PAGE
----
The Family and Medical Leave Act (FMLA) allows individuals who leave work due to illness, giving birth or adopting, or taking care of a very sick relative to continue receiving their health benefits for a short time period. This is a federal law, which gives an employee up to 12 weeks of job-protected leave in such situations.
The FMLA is applicable to employees in group health plans at a large business with more than 50 workers. Employers are required to continue coverage for those who are eligible for leave under FMLA, and employees will keep paying their share of the premium. If a worker decides not to return to the job after the leave, an employer has the right to request that they pay the employer’s portion of the premium for that period. Employees do no have to pay back their employer’s share if they do not return to work for reasons outside of their control, however. These factors would include instances such as needing to continue caring for a sick relative, or if a their spouse is transferred to a job in a distant city.
More details regarding a person’s FMLA rights are available through the U.S. Department of Labor.
Group Coverage & Preexisting Conditions
Upon enrollment in a group insurance plan, the employer or insurer may ask if you have any preexisting conditions. Also, if you receive care for some health issue within your first year of coverage, your plan may check your medical history to see if it was for a preexisting condition. However, the insurer cannot issue an exclusion period so as not to cover care for that condition. Under the Affordable Care Act, no health plan can exclude coverage for any amount of time.
HMOs also cannot issue an exclusion period for conditions, but they have never done so, even before the ACA. As mentioned above, they may conversely impose an affiliation period for up to 2 or 3 months instead, unrelated to health status. No group health plan, HMO, EPO, POS, or PPO, can issue exclusion periods for pregnancy, newborns, adopted children, or genetic information.
Group health plans in Texas must provide credit for continuous creditable coverage to those who are hit with preexisting condition exclusions. This means the policyholders affected by the exclusion can use this credit to pay for care received for their condition that is not covered by the plan during this time. Coverage is considered continuous if you have not had a gap of 63 or more consecutive days without insurance. Most health plans provide a certificate of creditable coverage when a person leaves their plan.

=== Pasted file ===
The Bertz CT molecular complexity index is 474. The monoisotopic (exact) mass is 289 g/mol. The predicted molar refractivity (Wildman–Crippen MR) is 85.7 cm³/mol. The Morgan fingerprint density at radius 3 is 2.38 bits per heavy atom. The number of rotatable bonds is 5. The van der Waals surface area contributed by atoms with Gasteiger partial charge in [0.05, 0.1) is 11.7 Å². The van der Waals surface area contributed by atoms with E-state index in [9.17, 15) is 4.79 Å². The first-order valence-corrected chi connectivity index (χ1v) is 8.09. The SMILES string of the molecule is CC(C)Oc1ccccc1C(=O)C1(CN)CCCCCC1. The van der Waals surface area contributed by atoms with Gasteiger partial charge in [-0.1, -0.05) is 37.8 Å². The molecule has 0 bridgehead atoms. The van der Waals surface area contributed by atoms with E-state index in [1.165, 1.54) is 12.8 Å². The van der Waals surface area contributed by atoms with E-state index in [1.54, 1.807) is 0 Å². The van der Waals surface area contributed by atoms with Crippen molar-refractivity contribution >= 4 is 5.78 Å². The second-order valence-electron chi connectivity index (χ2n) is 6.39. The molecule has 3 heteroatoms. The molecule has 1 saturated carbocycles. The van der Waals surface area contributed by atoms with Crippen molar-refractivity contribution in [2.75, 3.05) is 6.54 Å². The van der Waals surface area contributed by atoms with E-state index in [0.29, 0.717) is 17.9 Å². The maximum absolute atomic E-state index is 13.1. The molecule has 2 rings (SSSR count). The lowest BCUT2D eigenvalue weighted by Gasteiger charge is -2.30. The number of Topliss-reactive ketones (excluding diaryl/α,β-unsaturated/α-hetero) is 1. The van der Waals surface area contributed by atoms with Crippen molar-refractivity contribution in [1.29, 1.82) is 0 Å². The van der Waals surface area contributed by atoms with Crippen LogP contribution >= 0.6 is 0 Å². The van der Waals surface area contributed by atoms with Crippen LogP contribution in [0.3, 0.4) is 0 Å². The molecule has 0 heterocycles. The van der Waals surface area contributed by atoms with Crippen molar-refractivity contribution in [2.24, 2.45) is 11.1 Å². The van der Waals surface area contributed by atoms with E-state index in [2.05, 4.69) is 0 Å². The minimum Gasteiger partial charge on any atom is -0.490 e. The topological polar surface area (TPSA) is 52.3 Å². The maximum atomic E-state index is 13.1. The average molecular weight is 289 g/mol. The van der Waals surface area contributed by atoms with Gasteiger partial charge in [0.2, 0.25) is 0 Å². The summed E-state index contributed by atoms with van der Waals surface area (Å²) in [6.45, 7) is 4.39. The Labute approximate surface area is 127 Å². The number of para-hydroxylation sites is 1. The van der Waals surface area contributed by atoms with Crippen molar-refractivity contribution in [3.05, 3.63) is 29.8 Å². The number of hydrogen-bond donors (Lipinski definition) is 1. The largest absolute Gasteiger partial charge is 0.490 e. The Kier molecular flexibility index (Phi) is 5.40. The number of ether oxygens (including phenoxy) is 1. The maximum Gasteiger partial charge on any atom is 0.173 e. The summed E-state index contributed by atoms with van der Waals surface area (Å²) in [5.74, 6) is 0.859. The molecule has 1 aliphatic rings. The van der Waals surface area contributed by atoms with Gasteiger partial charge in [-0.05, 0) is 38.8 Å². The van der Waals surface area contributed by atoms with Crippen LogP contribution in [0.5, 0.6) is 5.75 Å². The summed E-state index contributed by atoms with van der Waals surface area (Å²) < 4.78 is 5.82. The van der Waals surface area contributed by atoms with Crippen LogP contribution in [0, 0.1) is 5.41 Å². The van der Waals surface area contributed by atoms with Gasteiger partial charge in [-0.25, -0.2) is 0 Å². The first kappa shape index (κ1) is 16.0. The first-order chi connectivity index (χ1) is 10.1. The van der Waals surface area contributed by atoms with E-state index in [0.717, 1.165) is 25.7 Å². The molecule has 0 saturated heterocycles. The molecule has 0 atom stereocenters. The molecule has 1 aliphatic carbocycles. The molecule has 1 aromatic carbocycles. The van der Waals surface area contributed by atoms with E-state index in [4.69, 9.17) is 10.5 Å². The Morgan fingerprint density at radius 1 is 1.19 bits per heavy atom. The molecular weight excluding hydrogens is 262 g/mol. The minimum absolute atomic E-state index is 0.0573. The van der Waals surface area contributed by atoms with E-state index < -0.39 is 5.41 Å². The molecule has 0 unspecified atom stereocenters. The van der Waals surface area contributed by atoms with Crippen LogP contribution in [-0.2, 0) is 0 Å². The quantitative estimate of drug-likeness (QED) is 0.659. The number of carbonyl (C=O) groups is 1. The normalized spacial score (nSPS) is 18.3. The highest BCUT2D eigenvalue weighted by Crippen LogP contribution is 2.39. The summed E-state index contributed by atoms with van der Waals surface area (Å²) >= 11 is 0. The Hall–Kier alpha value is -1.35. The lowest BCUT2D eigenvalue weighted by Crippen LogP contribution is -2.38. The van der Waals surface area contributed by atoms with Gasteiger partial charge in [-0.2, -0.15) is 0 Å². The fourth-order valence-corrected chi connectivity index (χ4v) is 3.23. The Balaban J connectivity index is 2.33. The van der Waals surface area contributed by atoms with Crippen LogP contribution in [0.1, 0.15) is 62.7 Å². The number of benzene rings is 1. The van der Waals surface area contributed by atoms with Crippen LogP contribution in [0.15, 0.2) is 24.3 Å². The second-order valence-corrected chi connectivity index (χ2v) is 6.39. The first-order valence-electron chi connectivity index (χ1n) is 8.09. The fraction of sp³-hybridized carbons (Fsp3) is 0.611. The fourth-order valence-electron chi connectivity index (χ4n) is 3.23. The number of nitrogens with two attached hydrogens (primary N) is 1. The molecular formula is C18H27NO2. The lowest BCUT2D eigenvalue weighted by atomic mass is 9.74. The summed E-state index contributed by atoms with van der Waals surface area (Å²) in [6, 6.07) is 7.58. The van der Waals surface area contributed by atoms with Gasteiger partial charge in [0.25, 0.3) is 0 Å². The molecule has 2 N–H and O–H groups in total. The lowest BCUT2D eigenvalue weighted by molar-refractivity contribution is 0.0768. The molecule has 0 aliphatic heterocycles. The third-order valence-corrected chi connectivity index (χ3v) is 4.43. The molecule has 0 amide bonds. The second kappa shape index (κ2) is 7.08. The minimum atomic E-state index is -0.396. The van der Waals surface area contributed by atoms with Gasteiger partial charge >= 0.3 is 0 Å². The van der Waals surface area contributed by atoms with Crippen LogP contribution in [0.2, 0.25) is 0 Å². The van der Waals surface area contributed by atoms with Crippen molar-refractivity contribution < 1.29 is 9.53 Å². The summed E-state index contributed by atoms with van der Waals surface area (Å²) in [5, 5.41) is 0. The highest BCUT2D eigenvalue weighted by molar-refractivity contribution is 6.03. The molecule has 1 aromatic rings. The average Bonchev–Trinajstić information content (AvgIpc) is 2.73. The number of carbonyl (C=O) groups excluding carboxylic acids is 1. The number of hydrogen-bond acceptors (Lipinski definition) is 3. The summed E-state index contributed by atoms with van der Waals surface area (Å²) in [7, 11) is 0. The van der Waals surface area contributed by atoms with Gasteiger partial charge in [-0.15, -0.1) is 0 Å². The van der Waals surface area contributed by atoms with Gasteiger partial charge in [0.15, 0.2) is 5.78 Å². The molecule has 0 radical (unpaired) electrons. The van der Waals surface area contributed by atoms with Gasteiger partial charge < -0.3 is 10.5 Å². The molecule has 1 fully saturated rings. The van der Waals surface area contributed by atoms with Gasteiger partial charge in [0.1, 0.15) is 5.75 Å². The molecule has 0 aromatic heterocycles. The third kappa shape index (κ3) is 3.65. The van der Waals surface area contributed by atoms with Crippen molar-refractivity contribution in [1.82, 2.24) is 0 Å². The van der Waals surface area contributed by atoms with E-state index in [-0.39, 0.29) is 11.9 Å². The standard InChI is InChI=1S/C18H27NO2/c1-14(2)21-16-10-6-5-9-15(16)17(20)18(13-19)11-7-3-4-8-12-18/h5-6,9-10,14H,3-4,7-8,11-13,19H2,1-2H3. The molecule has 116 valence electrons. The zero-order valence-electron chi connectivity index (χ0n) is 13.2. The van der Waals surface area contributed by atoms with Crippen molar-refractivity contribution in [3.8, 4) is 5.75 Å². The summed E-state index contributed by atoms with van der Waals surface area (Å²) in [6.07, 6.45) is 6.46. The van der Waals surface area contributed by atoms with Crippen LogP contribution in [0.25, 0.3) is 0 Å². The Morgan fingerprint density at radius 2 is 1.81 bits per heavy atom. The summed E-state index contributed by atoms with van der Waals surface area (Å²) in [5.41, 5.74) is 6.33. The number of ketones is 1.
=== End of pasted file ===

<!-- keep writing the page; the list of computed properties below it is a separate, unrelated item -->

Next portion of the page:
Types of Creditable Coverage
The majority of health insurance plans are considered creditable coverage, such as:
Children’s Health Insurance Program
Federal Employees Health Benefits (FEHBP)
Military health coverage (CHAMPUS, TRICARE)
Foreign National Coverage
Group health plan (including COBRA)
State high-risk pools and PCIP
Indian Health Service
Student health insurance
When Leaving Your Group Health Plan
Thanks to federal coverage laws, those who leave their job and therefore lose their coverage may be able to get COBRA or other continuation of benefits for a certain number of months. See Individual Health Plans for more information about COBRA continuation coverage, state continuation coverage, conversion coverage, and the Texas Health Insurance Risk Pool.
Those who lose their group coverage and receive assistance from the Trade Adjustment Assistance (TAA) Program may qualify for a federal income tax credit to help them pay for a new plan. The Health Coverage Tax Credit (HCTC) is equal to 80% of the cost of qualified health coverage, including COBRA and a policy offered through the Texas Health Insurance Risk Pool. (see Financial Assistance)